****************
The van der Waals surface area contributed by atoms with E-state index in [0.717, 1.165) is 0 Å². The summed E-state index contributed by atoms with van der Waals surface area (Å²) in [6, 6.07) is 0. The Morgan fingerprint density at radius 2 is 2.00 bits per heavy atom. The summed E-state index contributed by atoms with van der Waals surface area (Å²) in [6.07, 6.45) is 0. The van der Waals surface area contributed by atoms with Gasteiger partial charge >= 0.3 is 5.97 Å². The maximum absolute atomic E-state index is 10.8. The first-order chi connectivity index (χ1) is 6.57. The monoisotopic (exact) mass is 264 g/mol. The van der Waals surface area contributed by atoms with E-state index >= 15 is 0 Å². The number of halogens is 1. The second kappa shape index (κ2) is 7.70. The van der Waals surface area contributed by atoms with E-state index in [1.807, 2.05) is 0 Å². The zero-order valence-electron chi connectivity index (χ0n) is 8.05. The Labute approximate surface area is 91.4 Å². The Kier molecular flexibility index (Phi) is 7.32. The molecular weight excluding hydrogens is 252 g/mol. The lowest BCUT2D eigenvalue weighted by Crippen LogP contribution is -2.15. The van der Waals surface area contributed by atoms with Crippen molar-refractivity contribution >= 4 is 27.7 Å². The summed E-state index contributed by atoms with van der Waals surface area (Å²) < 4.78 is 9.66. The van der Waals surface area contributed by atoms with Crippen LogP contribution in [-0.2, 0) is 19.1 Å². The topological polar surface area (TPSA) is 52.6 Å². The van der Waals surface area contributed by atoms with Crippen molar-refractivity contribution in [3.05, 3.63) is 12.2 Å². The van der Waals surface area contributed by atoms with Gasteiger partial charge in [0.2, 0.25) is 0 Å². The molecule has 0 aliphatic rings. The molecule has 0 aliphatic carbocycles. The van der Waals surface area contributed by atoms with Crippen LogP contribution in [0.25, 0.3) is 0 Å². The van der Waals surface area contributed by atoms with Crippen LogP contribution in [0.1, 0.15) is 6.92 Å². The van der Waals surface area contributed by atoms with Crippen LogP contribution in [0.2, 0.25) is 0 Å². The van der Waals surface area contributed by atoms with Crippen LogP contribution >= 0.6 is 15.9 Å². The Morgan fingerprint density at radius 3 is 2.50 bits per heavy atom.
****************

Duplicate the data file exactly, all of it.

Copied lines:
The van der Waals surface area contributed by atoms with E-state index in [0.717, 1.165) is 0 Å². The summed E-state index contributed by atoms with van der Waals surface area (Å²) in [6, 6.07) is 0. The Morgan fingerprint density at radius 2 is 2.00 bits per heavy atom. The summed E-state index contributed by atoms with van der Waals surface area (Å²) in [6.07, 6.45) is 0. The van der Waals surface area contributed by atoms with Gasteiger partial charge >= 0.3 is 5.97 Å². The maximum absolute atomic E-state index is 10.8. The first-order chi connectivity index (χ1) is 6.57. The monoisotopic (exact) mass is 264 g/mol. The van der Waals surface area contributed by atoms with E-state index >= 15 is 0 Å². The number of halogens is 1. The second kappa shape index (κ2) is 7.70. The van der Waals surface area contributed by atoms with E-state index in [1.807, 2.05) is 0 Å². The zero-order valence-electron chi connectivity index (χ0n) is 8.05. The Labute approximate surface area is 91.4 Å². The Kier molecular flexibility index (Phi) is 7.32. The molecular weight excluding hydrogens is 252 g/mol. The lowest BCUT2D eigenvalue weighted by Crippen LogP contribution is -2.15. The van der Waals surface area contributed by atoms with Crippen molar-refractivity contribution >= 4 is 27.7 Å². The summed E-state index contributed by atoms with van der Waals surface area (Å²) < 4.78 is 9.66. The van der Waals surface area contributed by atoms with Crippen LogP contribution in [-0.2, 0) is 19.1 Å². The topological polar surface area (TPSA) is 52.6 Å². The van der Waals surface area contributed by atoms with Crippen molar-refractivity contribution in [3.05, 3.63) is 12.2 Å². The van der Waals surface area contributed by atoms with Gasteiger partial charge in [0.2, 0.25) is 0 Å². The molecule has 0 aliphatic rings. The molecule has 0 aliphatic carbocycles. The van der Waals surface area contributed by atoms with Crippen LogP contribution in [0.25, 0.3) is 0 Å². The van der Waals surface area contributed by atoms with Crippen LogP contribution in [0.1, 0.15) is 6.92 Å². The van der Waals surface area contributed by atoms with Crippen LogP contribution in [0.2, 0.25) is 0 Å². The van der Waals surface area contributed by atoms with Crippen LogP contribution >= 0.6 is 15.9 Å². The Morgan fingerprint density at radius 3 is 2.50 bits per heavy atom.